Having begun working in corporate settings, I’ve found coffee to be a central social tool. Coffee is the beverage of choice in the corporate environment. Not just because it helps tired workers stay awake and busy, also because it’s so quick and easy: You just need to turn the machine on, and it’ll keep the coffee hot and drinkable all day. You can refill your cup and go about your busy work. It’s easy to offer a guest or a co-worker a cup of coffee since it just involves filling another cup along with your own. In this way, you can help co-workers even more since they don’t even have to get up from their work. It’s an easy way to have shared social moment, however short, in the office space.
I’ve noticed this mostly because I don’t drink coffee.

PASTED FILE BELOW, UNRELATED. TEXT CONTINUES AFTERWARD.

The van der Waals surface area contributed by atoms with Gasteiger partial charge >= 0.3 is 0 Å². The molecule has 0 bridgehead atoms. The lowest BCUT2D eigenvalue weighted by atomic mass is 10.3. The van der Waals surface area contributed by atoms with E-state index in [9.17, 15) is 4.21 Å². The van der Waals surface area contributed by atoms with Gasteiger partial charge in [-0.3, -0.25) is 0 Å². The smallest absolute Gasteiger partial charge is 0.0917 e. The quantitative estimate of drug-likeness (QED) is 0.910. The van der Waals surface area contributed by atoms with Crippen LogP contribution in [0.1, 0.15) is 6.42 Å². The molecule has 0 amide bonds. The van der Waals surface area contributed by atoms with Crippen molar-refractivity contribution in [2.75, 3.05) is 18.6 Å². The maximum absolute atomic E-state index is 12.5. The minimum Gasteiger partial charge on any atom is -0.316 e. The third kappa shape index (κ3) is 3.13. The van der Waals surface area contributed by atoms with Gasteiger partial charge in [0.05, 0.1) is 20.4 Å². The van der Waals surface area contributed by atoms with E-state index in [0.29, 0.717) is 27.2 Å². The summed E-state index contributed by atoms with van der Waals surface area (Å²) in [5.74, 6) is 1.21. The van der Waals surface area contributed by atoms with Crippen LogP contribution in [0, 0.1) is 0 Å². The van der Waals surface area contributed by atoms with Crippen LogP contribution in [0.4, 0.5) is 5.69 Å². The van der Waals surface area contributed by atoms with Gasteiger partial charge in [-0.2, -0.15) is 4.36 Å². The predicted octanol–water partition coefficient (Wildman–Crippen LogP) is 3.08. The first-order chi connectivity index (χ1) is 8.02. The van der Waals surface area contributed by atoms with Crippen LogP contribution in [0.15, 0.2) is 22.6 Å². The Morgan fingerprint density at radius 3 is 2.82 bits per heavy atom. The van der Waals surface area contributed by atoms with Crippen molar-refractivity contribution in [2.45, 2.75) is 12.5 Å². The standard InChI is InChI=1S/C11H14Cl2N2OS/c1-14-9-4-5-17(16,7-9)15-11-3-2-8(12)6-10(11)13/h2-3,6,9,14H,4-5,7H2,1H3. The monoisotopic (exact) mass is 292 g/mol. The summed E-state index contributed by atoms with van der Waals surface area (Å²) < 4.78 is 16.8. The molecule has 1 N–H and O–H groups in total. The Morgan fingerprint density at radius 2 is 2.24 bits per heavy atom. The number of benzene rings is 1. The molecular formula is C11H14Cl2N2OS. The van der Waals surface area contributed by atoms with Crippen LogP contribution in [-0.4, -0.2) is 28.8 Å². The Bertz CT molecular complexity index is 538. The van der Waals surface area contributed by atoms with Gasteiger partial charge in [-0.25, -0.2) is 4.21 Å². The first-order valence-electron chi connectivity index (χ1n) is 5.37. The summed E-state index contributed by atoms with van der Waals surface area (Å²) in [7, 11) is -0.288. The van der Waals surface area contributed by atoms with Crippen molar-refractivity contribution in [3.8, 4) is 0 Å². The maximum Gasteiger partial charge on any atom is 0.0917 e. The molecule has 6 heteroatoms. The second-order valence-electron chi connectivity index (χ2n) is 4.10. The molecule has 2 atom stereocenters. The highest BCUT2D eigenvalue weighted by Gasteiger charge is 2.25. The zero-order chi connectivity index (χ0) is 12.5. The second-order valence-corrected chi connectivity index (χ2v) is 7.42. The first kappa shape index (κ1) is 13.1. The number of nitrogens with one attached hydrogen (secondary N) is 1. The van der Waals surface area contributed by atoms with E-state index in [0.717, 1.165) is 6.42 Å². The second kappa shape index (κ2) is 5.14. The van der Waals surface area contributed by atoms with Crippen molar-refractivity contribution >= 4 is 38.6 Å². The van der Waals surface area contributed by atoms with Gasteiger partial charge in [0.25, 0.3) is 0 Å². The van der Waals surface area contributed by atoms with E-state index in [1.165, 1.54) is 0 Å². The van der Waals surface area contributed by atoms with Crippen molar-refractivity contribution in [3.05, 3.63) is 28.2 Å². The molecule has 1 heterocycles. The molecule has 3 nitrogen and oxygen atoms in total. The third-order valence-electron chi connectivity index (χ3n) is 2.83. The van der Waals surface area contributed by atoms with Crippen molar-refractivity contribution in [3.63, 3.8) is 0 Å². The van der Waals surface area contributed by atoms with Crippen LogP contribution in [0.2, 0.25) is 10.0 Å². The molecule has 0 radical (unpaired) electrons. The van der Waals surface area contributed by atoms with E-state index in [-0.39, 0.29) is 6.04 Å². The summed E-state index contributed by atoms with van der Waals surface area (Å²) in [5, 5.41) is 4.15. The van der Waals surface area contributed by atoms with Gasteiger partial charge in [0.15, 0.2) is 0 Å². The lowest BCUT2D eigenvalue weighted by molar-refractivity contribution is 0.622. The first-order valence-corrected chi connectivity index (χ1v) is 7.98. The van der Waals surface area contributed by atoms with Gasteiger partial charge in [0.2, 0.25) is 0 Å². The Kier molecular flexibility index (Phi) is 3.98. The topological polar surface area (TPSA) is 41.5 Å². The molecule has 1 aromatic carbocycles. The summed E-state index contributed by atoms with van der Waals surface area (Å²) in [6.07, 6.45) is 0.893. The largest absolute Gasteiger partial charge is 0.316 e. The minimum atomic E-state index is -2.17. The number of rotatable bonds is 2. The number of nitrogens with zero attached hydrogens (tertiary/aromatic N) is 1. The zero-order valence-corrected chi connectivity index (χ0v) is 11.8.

Being half-British, I drink tea. Preferably strong black tea with a bit of milk, as is the English way. But tea is difficult. You need to make it when you want to drink it, otherwise it’ll turn bitter, stale, and lukewarm. Making tea takes time, and since time is in short supply in the corporate setting, it is rarely considered an option. You always end rummaging through the remaining tea-bags in a half-empty box and invariably have to choose between some horrible fruit tea or green tea. Tea is not appreciated as a worthy alternative: It’s slow, messy and inefficient.
But really, that just reaffirms my staunch position as a tea drinker. I take pleasure in taking my time with my tea. So imagine my joy when I came across this short piece by George Orwell on how to make a Nice Cup of Tea. It sums up my sentiments exactly.